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My Sisters Hugged Me To Work

As part of the Any Work the Wanted Doing exhibition at the Leeds Industrial Museum in autumn 2023, I have been commissioned to produce a piece of work responding the research of independent curator Gill Crashaw's research into disabled mill workers in the 19th Century textile industry.

This is a collaborative piece of work between myself, and writer and poet Becky Cherriman.  We have produced a multi-art hanging, which incorporates photographs of mill workers, stitch, poetry and found materials from local mills.  

Our source materials are the real life stories of disabled mill workers, photographs of mills, mill machinery and workers, textiles and fibres – some of which have been made in Yorkshire in the few remaining working mills.  From this, we will produce a mixed media piece that reflects aspects of the lives of disabled textile workers over the 19th and 20th centuries. Embedded in the storytelling will be the difficulties faced by disabled workers, the dangers of the workplace, and the way that the labour of disabled people has been and is valued less than non-disabled labour.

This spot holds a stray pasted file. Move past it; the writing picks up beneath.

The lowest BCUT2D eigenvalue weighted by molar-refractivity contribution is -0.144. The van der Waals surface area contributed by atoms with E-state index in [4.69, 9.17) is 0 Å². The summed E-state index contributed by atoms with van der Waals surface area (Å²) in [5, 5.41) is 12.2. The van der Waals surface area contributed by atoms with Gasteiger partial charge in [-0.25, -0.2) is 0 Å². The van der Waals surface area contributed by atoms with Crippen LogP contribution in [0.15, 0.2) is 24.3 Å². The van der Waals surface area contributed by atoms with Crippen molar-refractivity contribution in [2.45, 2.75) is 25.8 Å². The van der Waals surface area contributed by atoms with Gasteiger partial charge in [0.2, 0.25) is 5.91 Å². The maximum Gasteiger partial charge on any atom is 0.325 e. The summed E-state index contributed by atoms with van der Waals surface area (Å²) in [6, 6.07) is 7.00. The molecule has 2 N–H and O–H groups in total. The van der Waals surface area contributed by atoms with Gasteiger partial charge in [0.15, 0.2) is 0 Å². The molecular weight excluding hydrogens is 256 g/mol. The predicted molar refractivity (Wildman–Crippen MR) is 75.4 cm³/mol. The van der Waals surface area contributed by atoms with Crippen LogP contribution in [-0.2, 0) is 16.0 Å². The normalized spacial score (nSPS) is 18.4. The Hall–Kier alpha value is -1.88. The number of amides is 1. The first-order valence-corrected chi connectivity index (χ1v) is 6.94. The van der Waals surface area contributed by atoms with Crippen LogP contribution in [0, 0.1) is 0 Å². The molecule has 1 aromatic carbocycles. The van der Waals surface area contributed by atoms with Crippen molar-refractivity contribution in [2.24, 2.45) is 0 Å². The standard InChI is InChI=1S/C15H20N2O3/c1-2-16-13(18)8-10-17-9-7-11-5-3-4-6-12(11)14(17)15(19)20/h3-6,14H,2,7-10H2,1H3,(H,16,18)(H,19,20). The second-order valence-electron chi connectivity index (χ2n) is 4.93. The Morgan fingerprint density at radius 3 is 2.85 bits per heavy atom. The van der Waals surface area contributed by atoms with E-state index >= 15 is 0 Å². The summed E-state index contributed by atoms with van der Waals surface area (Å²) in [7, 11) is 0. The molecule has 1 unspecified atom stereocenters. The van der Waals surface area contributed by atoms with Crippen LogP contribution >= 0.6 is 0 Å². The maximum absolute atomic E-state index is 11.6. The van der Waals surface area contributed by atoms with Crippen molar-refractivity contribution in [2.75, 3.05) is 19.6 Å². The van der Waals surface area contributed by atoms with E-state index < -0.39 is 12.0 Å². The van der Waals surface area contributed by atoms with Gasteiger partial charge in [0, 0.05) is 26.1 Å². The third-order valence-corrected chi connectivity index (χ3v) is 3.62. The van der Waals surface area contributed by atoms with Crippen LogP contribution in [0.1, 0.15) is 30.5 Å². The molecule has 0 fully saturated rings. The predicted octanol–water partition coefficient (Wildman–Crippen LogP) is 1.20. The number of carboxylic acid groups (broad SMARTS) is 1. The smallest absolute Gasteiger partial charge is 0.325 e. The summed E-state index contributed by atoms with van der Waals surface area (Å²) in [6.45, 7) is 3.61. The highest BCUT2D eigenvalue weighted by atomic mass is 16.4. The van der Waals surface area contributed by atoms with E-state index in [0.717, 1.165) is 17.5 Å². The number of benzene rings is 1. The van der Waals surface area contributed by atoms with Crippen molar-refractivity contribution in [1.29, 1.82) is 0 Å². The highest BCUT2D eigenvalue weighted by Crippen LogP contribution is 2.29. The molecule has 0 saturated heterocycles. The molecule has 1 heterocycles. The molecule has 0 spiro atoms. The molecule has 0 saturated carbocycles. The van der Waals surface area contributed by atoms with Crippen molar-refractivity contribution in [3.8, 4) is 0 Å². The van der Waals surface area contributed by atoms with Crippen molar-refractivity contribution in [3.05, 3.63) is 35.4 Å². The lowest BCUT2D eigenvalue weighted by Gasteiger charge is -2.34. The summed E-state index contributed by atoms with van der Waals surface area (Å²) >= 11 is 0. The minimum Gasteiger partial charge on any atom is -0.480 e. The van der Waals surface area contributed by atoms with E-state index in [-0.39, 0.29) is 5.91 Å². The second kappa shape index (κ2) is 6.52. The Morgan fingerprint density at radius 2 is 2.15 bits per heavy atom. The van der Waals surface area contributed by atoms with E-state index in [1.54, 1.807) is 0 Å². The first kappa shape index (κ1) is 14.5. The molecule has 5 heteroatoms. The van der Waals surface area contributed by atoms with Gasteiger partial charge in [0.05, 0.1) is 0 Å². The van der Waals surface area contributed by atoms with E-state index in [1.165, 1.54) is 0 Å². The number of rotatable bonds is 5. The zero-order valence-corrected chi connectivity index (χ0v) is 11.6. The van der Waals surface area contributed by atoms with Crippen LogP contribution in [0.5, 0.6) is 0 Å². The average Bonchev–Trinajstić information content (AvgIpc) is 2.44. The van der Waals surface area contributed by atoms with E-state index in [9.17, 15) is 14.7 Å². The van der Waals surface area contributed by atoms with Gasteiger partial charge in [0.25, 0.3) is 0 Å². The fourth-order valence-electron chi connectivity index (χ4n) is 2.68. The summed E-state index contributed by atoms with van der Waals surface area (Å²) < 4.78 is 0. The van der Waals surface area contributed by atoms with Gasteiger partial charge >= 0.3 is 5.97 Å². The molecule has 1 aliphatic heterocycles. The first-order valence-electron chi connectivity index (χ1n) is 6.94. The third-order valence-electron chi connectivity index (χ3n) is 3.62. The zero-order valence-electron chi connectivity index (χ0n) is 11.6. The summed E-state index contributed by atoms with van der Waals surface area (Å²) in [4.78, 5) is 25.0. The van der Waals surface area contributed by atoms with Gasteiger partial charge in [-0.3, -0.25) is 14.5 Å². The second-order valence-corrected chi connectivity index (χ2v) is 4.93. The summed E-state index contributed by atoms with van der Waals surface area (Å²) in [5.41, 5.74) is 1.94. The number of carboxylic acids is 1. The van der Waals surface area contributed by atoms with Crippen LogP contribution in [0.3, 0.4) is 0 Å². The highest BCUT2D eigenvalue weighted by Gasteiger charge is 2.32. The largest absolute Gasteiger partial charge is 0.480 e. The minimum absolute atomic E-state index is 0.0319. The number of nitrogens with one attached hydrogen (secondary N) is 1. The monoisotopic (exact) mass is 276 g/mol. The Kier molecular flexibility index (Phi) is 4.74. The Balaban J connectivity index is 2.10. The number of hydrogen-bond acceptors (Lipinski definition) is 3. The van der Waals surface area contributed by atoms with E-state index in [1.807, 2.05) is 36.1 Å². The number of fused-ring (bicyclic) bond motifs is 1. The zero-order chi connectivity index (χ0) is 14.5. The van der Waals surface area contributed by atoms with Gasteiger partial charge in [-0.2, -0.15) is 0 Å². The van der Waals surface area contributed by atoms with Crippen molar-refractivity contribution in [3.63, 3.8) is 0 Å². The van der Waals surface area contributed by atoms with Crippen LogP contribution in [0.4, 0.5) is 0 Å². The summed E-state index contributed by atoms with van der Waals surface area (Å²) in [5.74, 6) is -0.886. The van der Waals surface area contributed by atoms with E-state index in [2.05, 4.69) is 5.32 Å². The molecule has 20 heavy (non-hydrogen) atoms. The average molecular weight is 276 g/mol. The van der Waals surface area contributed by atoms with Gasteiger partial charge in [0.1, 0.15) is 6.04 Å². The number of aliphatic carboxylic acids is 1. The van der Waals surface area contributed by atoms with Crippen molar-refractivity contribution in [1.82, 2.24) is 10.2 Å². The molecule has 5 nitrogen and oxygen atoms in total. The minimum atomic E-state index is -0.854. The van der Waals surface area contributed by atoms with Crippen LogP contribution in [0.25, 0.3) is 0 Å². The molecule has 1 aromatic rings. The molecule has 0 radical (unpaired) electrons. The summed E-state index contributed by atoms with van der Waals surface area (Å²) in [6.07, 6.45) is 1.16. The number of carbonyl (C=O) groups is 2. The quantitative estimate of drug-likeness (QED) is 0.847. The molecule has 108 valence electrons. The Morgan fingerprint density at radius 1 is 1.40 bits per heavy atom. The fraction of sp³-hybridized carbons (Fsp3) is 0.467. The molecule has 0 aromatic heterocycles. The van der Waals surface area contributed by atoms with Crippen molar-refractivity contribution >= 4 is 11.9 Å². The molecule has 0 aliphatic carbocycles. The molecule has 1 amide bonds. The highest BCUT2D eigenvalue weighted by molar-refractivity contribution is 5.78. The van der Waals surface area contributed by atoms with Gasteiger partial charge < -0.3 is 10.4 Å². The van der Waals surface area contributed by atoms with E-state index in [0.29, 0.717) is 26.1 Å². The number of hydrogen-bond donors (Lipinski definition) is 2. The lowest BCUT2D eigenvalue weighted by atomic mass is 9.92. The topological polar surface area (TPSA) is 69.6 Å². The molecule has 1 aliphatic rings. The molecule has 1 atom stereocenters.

Our work is informed by the issues facing disabled people in the workplace both then and now, and the complex challenge of needing to sell our labour to live and needing to be creative and productive human beings.  By creating a composite work from different workers’ lives and including found fabrics, words and phrases, including vivid mill language, we aim to tell an authentic story of this community that has resonance today.

The exhibition opens in September.  I can't tell you or show you much about the full piece yet, but here are some images on it in the making.

You can find out more about the exhibition and the other artists involved here. And find out more about Becky Cherriman's work on her website here.

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